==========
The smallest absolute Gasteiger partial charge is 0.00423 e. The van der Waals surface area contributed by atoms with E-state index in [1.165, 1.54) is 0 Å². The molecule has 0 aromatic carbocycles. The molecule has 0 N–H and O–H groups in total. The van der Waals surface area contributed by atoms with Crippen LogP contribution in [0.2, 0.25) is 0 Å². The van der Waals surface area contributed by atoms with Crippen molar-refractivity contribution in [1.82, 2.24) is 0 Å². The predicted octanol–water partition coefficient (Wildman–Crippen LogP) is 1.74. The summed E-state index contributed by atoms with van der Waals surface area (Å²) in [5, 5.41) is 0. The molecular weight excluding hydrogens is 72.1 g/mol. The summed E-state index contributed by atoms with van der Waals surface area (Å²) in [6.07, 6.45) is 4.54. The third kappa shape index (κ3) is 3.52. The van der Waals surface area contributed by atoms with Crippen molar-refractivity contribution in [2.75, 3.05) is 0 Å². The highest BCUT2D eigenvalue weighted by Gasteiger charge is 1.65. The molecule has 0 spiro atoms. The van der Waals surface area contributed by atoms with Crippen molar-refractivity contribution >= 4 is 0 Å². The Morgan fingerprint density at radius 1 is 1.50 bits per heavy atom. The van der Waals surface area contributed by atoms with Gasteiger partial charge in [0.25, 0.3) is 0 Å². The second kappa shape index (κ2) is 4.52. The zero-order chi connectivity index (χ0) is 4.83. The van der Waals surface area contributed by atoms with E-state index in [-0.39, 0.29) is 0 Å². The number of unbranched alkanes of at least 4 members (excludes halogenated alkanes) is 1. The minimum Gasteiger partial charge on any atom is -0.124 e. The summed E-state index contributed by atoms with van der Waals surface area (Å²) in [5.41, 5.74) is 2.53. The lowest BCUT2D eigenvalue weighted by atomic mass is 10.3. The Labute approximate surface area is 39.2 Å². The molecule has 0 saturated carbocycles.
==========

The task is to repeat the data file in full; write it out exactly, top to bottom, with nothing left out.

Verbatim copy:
The smallest absolute Gasteiger partial charge is 0.00423 e. The van der Waals surface area contributed by atoms with E-state index in [1.165, 1.54) is 0 Å². The molecule has 0 aromatic carbocycles. The molecule has 0 N–H and O–H groups in total. The van der Waals surface area contributed by atoms with Crippen LogP contribution in [0.2, 0.25) is 0 Å². The van der Waals surface area contributed by atoms with Crippen molar-refractivity contribution in [1.82, 2.24) is 0 Å². The predicted octanol–water partition coefficient (Wildman–Crippen LogP) is 1.74. The summed E-state index contributed by atoms with van der Waals surface area (Å²) in [5, 5.41) is 0. The molecular weight excluding hydrogens is 72.1 g/mol. The summed E-state index contributed by atoms with van der Waals surface area (Å²) in [6.07, 6.45) is 4.54. The third kappa shape index (κ3) is 3.52. The van der Waals surface area contributed by atoms with Crippen molar-refractivity contribution in [2.75, 3.05) is 0 Å². The highest BCUT2D eigenvalue weighted by Gasteiger charge is 1.65. The molecule has 0 spiro atoms. The van der Waals surface area contributed by atoms with Crippen molar-refractivity contribution >= 4 is 0 Å². The Morgan fingerprint density at radius 1 is 1.50 bits per heavy atom. The van der Waals surface area contributed by atoms with Gasteiger partial charge in [0.25, 0.3) is 0 Å². The second kappa shape index (κ2) is 4.52. The zero-order chi connectivity index (χ0) is 4.83. The van der Waals surface area contributed by atoms with E-state index in [-0.39, 0.29) is 0 Å². The number of unbranched alkanes of at least 4 members (excludes halogenated alkanes) is 1. The minimum Gasteiger partial charge on any atom is -0.124 e. The summed E-state index contributed by atoms with van der Waals surface area (Å²) in [5.41, 5.74) is 2.53. The lowest BCUT2D eigenvalue weighted by atomic mass is 10.3. The Labute approximate surface area is 39.2 Å². The molecule has 0 saturated carbocycles.